Farm Progress

Chatterton Family: A corn field conversation

I love nothing more than a real and relevant conversation with a farmer in their field. I think you’ll like this one, too.

Holly Spangler, Prairie Farmer Senior Editor

May 1, 2019


Sometime last fall, I saw a Facebook post from Erin (Chatterton) Featherlin, as she balanced a little four-year-old farm boy in the buddy seat and ran the auger wagon. I thought to myself, how far they’ve come.

Erin is my friend and so is the rest of her family, and we were devastated when her dad was killed four years ago. It was a car accident on a snowy morning. An icy highway, a single car and a single fatality. I’ll never forget my husband’s phone call to tell me and the subsequent calls from friends and neighbors, all asking the same disbelieving question: “Is it true?”


It was, and it was a loss of terrific and sudden proportions. Greg was a good father, farmer, friend and brother in Christ.

I’ve watched his family over these four years and marveled at how they’ve held each other up, how they loved each other, and how they stepped into new roles. I also observed how they re-organized the farm, how Erin and her cousin, Jason, became more involved, and how effortless it all looked.

That is, of course, where the best stories lie, since none of it is effortless and every day it’s difficult. But it takes time to share a story like theirs; it’s all too raw in the beginning, and too wearying in the immediate years after. So when I approached Erin and her uncle Brett, I was really grateful that they felt ready to talk about it. That Erin’s mom, Charlotte, felt ready to talk about it.

Because the thing is, I’ve met dozens of farmers over the years who’ve spoken of how they came to farm: it happened when Dad died. Often, earlier than anyone considered possible. And so while the Chatterton family’s loss was tragic and unique in so many ways, there are a lot of farm families for whom their story will resonate.

Loss always creates opportunity for someone else.

That’s the difficult thing, isn’t it? To know you’re living your dream because someone else no longer walks the earth. And when that someone is your beloved loved one, it’s impossible to reconcile. And difficult to put words to.

But Erin and Brett have tried. We had a good and honest conversation this past fall, on one of their final harvest days. Little kids played in a nearby dirt pile, corn stalks blew around, while Jason ran the combine nearby, and another brother, Josiah, operated the auger wagon.

Give it a listen above and as I’ve said before, I’m no farm broadcaster. But I love nothing more than a real and relevant conversation with a farmer in a field. I think you’ll like this one, too. 

For more:           

Chatterton Family: A sudden succession

Chatterton Family: A corn field conversation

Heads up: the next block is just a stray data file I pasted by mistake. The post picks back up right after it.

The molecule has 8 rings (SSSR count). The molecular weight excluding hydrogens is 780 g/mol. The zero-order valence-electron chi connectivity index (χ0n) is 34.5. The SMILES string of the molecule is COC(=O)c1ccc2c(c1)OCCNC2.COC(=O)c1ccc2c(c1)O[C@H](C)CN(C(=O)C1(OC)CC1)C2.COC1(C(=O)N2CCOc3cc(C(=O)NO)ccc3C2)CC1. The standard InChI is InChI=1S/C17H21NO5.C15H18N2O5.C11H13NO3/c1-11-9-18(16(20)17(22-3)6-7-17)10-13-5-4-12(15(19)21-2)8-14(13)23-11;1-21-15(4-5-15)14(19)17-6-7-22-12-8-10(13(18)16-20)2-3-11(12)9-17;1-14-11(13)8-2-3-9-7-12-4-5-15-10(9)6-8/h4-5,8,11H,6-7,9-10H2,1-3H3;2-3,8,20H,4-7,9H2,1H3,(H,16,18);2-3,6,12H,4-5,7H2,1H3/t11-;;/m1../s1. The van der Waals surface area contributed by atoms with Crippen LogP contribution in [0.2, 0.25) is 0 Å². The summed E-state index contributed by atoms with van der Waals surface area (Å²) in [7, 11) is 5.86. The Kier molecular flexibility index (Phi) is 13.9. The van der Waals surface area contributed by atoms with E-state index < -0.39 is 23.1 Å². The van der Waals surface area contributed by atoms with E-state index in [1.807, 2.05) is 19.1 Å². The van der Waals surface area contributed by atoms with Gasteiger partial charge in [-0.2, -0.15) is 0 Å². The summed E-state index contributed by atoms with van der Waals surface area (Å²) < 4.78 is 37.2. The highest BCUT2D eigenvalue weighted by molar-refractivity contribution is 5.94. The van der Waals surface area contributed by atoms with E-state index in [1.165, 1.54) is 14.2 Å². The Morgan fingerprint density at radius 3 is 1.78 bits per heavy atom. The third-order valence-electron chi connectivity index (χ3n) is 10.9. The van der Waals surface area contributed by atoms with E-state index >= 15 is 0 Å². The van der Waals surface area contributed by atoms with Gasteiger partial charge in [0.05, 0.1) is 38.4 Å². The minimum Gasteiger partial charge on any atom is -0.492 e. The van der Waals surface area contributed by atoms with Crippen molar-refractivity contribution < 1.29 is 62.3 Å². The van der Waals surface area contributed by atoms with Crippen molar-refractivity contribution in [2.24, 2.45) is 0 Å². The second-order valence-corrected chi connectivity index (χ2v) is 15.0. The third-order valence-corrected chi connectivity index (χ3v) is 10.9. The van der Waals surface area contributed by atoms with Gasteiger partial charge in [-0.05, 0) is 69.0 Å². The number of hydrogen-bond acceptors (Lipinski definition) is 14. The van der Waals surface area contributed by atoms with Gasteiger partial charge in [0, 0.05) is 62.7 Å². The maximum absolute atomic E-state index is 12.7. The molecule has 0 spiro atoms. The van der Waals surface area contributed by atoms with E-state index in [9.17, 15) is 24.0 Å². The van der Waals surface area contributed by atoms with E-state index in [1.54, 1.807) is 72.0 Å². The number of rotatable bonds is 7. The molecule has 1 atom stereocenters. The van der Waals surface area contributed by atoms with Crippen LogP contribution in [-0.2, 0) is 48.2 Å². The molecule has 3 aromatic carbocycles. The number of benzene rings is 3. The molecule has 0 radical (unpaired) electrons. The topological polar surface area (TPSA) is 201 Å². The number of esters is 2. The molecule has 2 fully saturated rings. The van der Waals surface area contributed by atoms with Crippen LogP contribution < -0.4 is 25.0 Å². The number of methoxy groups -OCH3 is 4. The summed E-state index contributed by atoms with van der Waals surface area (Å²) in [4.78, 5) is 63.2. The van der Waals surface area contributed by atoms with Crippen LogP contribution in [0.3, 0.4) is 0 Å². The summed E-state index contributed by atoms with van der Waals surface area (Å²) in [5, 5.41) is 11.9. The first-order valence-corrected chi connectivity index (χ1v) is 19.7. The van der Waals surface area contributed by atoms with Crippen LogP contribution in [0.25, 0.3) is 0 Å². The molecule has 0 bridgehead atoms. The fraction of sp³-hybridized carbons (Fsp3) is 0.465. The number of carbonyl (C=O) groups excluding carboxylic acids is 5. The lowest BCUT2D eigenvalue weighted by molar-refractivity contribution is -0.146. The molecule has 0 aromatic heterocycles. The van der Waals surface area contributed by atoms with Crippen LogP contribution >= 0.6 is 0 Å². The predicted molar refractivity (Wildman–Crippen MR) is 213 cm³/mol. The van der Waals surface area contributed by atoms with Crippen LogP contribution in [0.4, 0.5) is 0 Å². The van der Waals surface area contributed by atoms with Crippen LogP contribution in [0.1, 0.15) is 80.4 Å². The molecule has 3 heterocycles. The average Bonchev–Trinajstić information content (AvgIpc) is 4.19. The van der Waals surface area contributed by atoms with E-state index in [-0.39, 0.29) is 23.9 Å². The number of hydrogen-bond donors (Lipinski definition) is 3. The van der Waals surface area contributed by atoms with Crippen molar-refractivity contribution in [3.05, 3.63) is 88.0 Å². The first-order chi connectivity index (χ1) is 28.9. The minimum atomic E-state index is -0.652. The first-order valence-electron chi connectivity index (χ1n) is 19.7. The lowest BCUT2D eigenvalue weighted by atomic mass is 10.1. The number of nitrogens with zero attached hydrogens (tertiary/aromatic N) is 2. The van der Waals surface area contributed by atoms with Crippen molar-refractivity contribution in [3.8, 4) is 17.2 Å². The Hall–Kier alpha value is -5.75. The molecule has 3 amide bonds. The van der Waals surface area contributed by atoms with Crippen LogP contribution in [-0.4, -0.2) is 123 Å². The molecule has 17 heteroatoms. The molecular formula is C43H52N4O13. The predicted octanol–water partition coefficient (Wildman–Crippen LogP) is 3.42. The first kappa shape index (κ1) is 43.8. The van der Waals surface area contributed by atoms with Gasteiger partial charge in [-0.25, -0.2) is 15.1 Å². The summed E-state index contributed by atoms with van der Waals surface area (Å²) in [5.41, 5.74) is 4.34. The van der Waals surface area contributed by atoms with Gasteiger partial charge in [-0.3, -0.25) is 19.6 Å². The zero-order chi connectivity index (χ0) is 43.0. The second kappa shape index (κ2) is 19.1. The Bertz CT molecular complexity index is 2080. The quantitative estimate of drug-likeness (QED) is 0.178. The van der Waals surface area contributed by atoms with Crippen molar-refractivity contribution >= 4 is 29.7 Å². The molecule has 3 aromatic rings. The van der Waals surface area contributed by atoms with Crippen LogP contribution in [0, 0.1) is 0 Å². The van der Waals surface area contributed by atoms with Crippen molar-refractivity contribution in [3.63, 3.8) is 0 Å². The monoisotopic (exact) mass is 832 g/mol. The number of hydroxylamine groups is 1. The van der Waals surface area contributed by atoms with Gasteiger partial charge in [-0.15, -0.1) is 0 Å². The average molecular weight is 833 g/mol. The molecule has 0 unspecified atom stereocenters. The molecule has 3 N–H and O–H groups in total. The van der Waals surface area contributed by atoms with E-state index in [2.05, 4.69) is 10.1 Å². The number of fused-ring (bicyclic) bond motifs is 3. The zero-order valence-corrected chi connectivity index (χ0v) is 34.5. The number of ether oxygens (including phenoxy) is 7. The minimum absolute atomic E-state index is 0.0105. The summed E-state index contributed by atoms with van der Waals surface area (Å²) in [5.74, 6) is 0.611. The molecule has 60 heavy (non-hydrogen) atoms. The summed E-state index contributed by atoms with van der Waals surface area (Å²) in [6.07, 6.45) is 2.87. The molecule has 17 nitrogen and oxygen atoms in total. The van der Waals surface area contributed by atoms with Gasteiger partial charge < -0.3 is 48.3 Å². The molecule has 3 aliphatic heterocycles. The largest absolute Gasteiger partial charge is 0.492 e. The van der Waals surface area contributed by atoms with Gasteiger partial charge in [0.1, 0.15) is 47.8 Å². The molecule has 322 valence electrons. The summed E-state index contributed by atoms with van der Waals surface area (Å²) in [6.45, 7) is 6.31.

Chatterton Family: Protecting the hurting

Chatterton Family: Opportunity, and other strange words

About the Author(s)

Holly Spangler

Prairie Farmer Senior Editor, Farm Progress

Holly Spangler has covered Illinois agriculture for more than two decades, bringing meaningful production agriculture experience to the magazine’s coverage. She currently serves as editor of Prairie Farmer magazine and Executive Editor for Farm Progress, managing editorial staff at six magazines throughout the eastern Corn Belt. She began her career with Prairie Farmer just before graduating from the University of Illinois in agricultural communications.

An award-winning writer and photographer, Holly is past president of the American Agricultural Editors Association. In 2015, she became only the 10th U.S. agricultural journalist to earn the Writer of Merit designation and is a five-time winner of the top writing award for editorial opinion in U.S. agriculture. She was named an AAEA Master Writer in 2005. In 2011, Holly was one of 10 recipients worldwide to receive the IFAJ-Alltech Young Leaders in Ag Journalism award. She currently serves on the Illinois Fairgrounds Foundation, the U of I Agricultural Communications Advisory committee, and is an advisory board member for the U of I College of ACES Research Station at Monmouth. Her work in agricultural media has been recognized by the Illinois Soybean Association, Illinois Corn, Illinois Council on Agricultural Education and MidAmerica Croplife Association.

Holly and her husband, John, farm in western Illinois where they raise corn, soybeans and beef cattle on 2,500 acres. Their operation includes 125 head of commercial cows in a cow/calf operation. The family farm includes John’s parents and their three children.

Holly frequently speaks to a variety of groups and organizations, sharing the heart, soul and science of agriculture. She and her husband are active in state and local farm organizations. They serve with their local 4-H and FFA programs, their school district, and are active in their church's youth and music ministries.

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